What is greenwashing ?

Do you really know?

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What is greenwashing ?

Do you really know?

What is greenwashing ?

Greenwashing is a marketing practice used by corporations to convince consumers that their business is environmentally friendly. Of course the aim is really to sell more products. Consumers may be convinced they are acting in an environmentally responsible way. While in reality brands are often hiding practices that are not at all helpful to the planet.

The term greenwashing first appeared at the start of the 1990s, around about the time mainstream Western society was becoming more aware of environmental issues. As soon as some kind of trend would appear, advertisers were lying in wait to capitalize. By the 2000s, ads using environmental claims were everywhere.

Greenwashing is often very visually apparent. A product’s packaging might change, or it could be the communication about the product. For example, the colour green is used more; you see more flowers, trees or animals. Sometimes brands are more explicit in boasting about their environmental performance. And in a way that a lot of people would see as being inappropriate.

Their products, whether it be anything from cars to detergents, can turn out to actually be harmful. In those cases, it’s borderline false advertising. In America, the Federal Trade Commission had to update its “Green Guides” in 2012, cracking down on greenwashing. Now brands have started using subtler tactics, making detection more difficult. 

Coffee is a perfect example and many authors have criticised this kind of greenwashing.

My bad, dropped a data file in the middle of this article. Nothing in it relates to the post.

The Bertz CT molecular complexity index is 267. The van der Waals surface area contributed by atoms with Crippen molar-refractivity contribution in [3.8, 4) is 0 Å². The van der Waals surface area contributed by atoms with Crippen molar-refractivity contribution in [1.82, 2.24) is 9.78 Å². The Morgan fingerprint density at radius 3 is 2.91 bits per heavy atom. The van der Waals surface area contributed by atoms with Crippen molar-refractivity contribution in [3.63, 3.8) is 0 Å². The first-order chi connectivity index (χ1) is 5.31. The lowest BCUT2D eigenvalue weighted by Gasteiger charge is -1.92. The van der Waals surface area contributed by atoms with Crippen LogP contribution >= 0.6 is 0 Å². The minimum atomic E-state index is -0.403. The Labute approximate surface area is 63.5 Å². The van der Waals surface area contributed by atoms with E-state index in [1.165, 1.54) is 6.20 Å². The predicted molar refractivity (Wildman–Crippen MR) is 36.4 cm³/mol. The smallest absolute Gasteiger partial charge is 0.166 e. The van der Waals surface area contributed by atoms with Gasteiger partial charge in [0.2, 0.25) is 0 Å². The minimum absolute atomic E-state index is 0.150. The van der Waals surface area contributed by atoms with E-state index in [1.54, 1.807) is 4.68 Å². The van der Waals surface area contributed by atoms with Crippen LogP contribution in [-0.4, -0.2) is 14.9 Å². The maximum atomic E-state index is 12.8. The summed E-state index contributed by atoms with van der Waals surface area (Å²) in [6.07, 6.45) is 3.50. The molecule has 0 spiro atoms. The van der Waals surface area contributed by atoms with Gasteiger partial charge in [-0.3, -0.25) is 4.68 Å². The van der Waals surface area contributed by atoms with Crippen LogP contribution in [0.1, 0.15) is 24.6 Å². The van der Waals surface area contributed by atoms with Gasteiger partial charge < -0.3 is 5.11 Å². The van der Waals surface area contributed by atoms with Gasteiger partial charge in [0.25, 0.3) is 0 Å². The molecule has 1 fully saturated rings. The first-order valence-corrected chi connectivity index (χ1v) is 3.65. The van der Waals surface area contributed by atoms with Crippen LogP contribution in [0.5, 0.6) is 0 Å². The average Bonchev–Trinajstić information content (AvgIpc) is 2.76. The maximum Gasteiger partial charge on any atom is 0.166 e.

One of the world’s best known coffee brands has managed to engineer a luxury image for itself, and also sell itself as being environmentally friendly. The reality is totally different however.

For information regarding your data privacy, visit acast.com/privacy
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What is greenwashing ?

Greenwashing is a marketing practice used by corporations to convince consumers that their business is environmentally friendly. Of course the aim is really to sell more products. Consumers may be convinced they are acting in an environmentally responsible way. While in reality brands are often hiding practices that are not at all helpful to the planet.

The term greenwashing first appeared at the start of the 1990s, around about the time mainstream Western society was becoming more aware of environmental issues. As soon as some kind of trend would appear, advertisers were lying in wait to capitalize. By the 2000s, ads using environmental claims were everywhere.

Greenwashing is often very visually apparent. A product’s packaging might change, or it could be the communication about the product. For example, the colour green is used more; you see more flowers, trees or animals. Sometimes brands are more explicit in boasting about their environmental performance. And in a way that a lot of people would see as being inappropriate.

Their products, whether it be anything from cars to detergents, can turn out to actually be harmful. In those cases, it’s borderline false advertising. In America, the Federal Trade Commission had to update its “Green Guides” in 2012, cracking down on greenwashing. Now brands have started using subtler tactics, making detection more difficult. 

Coffee is a perfect example and many authors have criticised this kind of greenwashing. 

One of the world’s best known coffee brands has managed to engineer a luxury image for itself, and also sell itself as being environmentally friendly. The reality is totally different however.

For information regarding your data privacy, visit acast.com/privacy
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